17 Mar 2010

Compressed MyISAM is..

..kind of cool.

Here is a good use case for compressed MyISAM:
We have a rather large database that doesn't get updated very frequently.
We have several slave servers that have this database, but because the database is big, they have a bit of a hard time querying it.

Disk I/O is a big issue for us and compressing the data, offloads some of that onto the CPU for decompression. It also allows the system cache to keep more of the tables in memory.

This database only gets updated every few weeks and it's pretty much a manual process.
To update the slave servers, we simply copy the MyISAM tables over to them (yes, you can do that) and because they are compressed, they are easier to send over the network.

Unlike Archive tables, compressed MyISAM can have indexes (Archive tables now allows 1 index) so you can use them for fast querying.

Compressed MyISAM tables are read-only, which for us means they are much less likely to get corrupted.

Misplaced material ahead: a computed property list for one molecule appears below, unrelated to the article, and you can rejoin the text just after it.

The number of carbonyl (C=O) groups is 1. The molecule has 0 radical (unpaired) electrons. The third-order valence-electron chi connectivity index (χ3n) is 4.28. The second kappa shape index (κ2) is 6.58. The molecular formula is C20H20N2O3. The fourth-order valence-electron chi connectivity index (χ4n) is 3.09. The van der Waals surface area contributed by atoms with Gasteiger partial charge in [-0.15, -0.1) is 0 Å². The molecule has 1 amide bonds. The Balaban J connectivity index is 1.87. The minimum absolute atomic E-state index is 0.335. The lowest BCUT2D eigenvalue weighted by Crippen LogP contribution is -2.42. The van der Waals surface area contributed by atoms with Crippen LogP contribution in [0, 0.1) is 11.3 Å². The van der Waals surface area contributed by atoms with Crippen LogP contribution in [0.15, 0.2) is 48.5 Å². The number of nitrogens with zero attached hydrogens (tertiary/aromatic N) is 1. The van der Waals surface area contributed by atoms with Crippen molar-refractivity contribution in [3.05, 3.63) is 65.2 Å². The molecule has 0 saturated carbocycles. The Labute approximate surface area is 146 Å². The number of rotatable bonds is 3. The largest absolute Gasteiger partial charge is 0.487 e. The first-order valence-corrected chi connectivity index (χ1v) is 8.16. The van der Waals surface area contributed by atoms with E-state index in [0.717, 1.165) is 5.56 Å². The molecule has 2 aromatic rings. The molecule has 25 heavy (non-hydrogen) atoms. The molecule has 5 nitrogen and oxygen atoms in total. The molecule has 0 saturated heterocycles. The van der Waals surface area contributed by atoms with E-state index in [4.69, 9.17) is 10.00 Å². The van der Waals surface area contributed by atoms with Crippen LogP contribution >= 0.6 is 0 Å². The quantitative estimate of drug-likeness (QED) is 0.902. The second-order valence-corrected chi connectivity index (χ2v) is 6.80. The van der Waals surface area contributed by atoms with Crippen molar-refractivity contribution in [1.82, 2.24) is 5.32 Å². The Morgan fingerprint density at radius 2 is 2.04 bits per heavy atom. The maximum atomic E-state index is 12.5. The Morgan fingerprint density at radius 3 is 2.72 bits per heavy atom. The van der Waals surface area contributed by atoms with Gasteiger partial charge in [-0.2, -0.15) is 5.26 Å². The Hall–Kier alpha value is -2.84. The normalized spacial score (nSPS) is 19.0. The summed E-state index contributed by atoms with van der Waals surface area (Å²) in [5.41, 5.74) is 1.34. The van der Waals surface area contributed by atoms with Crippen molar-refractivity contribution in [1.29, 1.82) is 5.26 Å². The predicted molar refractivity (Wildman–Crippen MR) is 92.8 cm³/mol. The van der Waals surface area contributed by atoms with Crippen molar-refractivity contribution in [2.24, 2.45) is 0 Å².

So there you have it. One good use case for compressed MyISAM.


  1. I was pondering the same and raised the issue in #mysql, especially after I read the following in the mysql documentation comments: "The mmap() behaviour described here is not optional and may cause a 32-bit server to run out of address space sooner than it otherwise would.

    Therefore I strongly recommend factoring address space usage into any feasibility study of myisampack on 32-bit systems."

    I was then pointed at the following bug report, but I am not sure how the fix really addresses the issue:

  2. It is very nice for some use cases. Now we just need to convince MySQL to show it some love and start improving it again.

  3. Useful, but not easy to use.

    For example, there is no SQL interface to myisampack. There is no locking which stops myisampack interfering with MySQL. The mmap() cannot be disabled (which will break 32-bit systems).

    If you have < 2G data nothing matters much; if you have more, mmap will break on 32-bit systems.